- Fast response and can measure low flows
- No moving parts
- Easy to install but may need flow conditioning
- Can only be used for clean gases (e.g., natural gas)
- Not suitable for gas streams with fluctuating heat load
- Streams must be "dry," not "wet" gas
Vortex flowmeters (for fluids and gases)
Vortex meters are good for monitoring fluids and gases like compressed air, steam, boiler feed water, and other clean gases or liquids. The technology uses an engineered obstruction in the middle of the stream to generate a downstream vortex. As flow increases oscillation frequency, a sensor detects the oscillations and an electronic transmitter generates a flow signal. Typical costs increase with pipe diameter. For example, a 3-inch-diameter pipe is $4,000, a 6-inch diameter is $7,500, and an 8-inch diameter is $9,000.
- Can measure energy utilities, such as steam, hot water, condensate, compressed air, etc. independent of temperature
- Accurate and easy to install; however, a flow conditioner is often required
- Turns off at low flow, so applications must be in correct flow range
- Sympathetic pipe vibrations can affect readings
A magnetic flowmeter measure the velocity of a conductive liquid, such as water, acids, caustic and slurries. It works by creating a magnetic field with voltage and sensors on the pipe walls. As the liquid moves faster, more voltage is generated in proportion to the flow. An electronic transmitter processes the voltage signal to determine liquid flow. This flowmeter does not obstruct flow and can be applied to many liquid streams, including clean, dirty, corrosive or abrasive streams. It is commonly used on process water and wastewater streams. Costs are similar to vortex meters (see above).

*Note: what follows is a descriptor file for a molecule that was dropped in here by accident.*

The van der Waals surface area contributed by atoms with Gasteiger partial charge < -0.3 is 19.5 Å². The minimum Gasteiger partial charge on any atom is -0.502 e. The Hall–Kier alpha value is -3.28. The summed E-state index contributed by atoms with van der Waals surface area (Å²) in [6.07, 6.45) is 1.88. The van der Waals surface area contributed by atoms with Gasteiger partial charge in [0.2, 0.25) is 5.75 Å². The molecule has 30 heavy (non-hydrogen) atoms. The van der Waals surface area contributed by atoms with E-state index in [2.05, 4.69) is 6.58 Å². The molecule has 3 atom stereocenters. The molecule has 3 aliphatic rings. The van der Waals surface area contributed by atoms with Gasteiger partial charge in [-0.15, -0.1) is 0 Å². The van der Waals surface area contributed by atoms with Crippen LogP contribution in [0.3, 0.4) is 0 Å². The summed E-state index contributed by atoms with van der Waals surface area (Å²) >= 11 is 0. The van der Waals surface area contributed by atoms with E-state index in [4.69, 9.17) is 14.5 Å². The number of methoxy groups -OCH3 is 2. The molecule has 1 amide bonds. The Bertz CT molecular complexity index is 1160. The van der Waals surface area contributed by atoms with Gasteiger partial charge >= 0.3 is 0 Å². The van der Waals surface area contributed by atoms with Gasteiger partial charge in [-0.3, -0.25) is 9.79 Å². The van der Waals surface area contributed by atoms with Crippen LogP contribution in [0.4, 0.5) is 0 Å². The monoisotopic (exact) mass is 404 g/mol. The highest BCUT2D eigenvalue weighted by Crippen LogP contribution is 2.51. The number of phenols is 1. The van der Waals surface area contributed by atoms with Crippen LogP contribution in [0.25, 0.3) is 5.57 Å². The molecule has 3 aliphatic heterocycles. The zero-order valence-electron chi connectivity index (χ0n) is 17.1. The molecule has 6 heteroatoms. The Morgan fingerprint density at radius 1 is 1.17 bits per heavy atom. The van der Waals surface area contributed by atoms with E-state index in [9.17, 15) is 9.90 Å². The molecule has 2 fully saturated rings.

- Highly accurate and does not create a pressure drop
- Can monitor a variety of clean and dirty liquids
- Not suitable for liquids with low conductivity (i.e., deionized water, boiler feed water)
- Electrodes subject to coating and require regular maintenance
Solid-state meters with LCD display or automatic-reading functions can replace older electromechanical meters. They can record load parameters like demand, power factor and reactive power. By adding an electronic clock mechanism, this meter can provide "real-time" or time-of-day use, which is critical for peak electricity demand management. Costs for electrical meters can range from $500 to $50,000, depending on the size and complexity of the load being managed.
From installation to implementation
Installing a meter is only the first step. Data retrieval and management is an equally important function. A meter's signal is usually sent to a data logger, which converts the signal to useable data. The data is stored in internal memory to download later to a computer. Although there is a lot of choice in the marketplace, the key components include: